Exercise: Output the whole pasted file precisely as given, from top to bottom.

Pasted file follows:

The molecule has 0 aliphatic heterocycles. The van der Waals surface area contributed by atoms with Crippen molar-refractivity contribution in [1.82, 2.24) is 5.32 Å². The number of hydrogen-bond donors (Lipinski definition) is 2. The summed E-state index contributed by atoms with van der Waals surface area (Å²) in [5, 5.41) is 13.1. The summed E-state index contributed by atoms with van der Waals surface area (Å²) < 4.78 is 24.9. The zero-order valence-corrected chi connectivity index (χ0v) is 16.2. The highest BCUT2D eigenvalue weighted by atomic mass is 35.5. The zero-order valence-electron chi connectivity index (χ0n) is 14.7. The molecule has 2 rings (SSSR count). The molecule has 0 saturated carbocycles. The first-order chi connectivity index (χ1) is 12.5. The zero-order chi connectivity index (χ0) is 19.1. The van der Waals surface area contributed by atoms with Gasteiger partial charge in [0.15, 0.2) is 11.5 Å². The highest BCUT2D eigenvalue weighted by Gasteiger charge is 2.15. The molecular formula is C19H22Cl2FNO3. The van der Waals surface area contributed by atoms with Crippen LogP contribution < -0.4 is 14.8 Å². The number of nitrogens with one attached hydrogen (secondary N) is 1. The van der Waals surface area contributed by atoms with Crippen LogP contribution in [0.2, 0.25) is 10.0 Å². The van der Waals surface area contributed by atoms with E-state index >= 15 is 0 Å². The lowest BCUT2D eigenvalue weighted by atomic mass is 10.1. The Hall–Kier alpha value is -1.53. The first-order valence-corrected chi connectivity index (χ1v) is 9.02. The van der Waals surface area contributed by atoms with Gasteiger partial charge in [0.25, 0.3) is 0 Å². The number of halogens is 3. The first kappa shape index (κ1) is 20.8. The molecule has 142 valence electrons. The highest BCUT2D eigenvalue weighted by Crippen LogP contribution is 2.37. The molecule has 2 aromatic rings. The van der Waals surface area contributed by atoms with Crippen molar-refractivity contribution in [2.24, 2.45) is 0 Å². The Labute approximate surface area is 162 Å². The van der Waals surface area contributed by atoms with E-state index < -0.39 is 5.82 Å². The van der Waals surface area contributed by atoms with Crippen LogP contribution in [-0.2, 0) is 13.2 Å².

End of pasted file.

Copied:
The molecule has 0 aliphatic heterocycles. The van der Waals surface area contributed by atoms with Crippen molar-refractivity contribution in [1.82, 2.24) is 5.32 Å². The number of hydrogen-bond donors (Lipinski definition) is 2. The summed E-state index contributed by atoms with van der Waals surface area (Å²) in [5, 5.41) is 13.1. The summed E-state index contributed by atoms with van der Waals surface area (Å²) < 4.78 is 24.9. The zero-order valence-corrected chi connectivity index (χ0v) is 16.2. The highest BCUT2D eigenvalue weighted by atomic mass is 35.5. The zero-order valence-electron chi connectivity index (χ0n) is 14.7. The molecule has 2 rings (SSSR count). The molecule has 0 saturated carbocycles. The first-order chi connectivity index (χ1) is 12.5. The zero-order chi connectivity index (χ0) is 19.1. The van der Waals surface area contributed by atoms with Gasteiger partial charge in [0.15, 0.2) is 11.5 Å². The highest BCUT2D eigenvalue weighted by Gasteiger charge is 2.15. The molecular formula is C19H22Cl2FNO3. The van der Waals surface area contributed by atoms with Crippen LogP contribution < -0.4 is 14.8 Å². The number of nitrogens with one attached hydrogen (secondary N) is 1. The van der Waals surface area contributed by atoms with Crippen LogP contribution in [0.2, 0.25) is 10.0 Å². The van der Waals surface area contributed by atoms with E-state index >= 15 is 0 Å². The lowest BCUT2D eigenvalue weighted by atomic mass is 10.1. The Hall–Kier alpha value is -1.53. The first-order valence-corrected chi connectivity index (χ1v) is 9.02. The van der Waals surface area contributed by atoms with Gasteiger partial charge in [0.25, 0.3) is 0 Å². The number of halogens is 3. The first kappa shape index (κ1) is 20.8. The molecule has 142 valence electrons. The highest BCUT2D eigenvalue weighted by Crippen LogP contribution is 2.37. The molecule has 2 aromatic rings. The van der Waals surface area contributed by atoms with Crippen molar-refractivity contribution in [2.24, 2.45) is 0 Å². The Labute approximate surface area is 162 Å². The van der Waals surface area contributed by atoms with E-state index < -0.39 is 5.82 Å². The van der Waals surface area contributed by atoms with Crippen LogP contribution in [-0.2, 0) is 13.2 Å².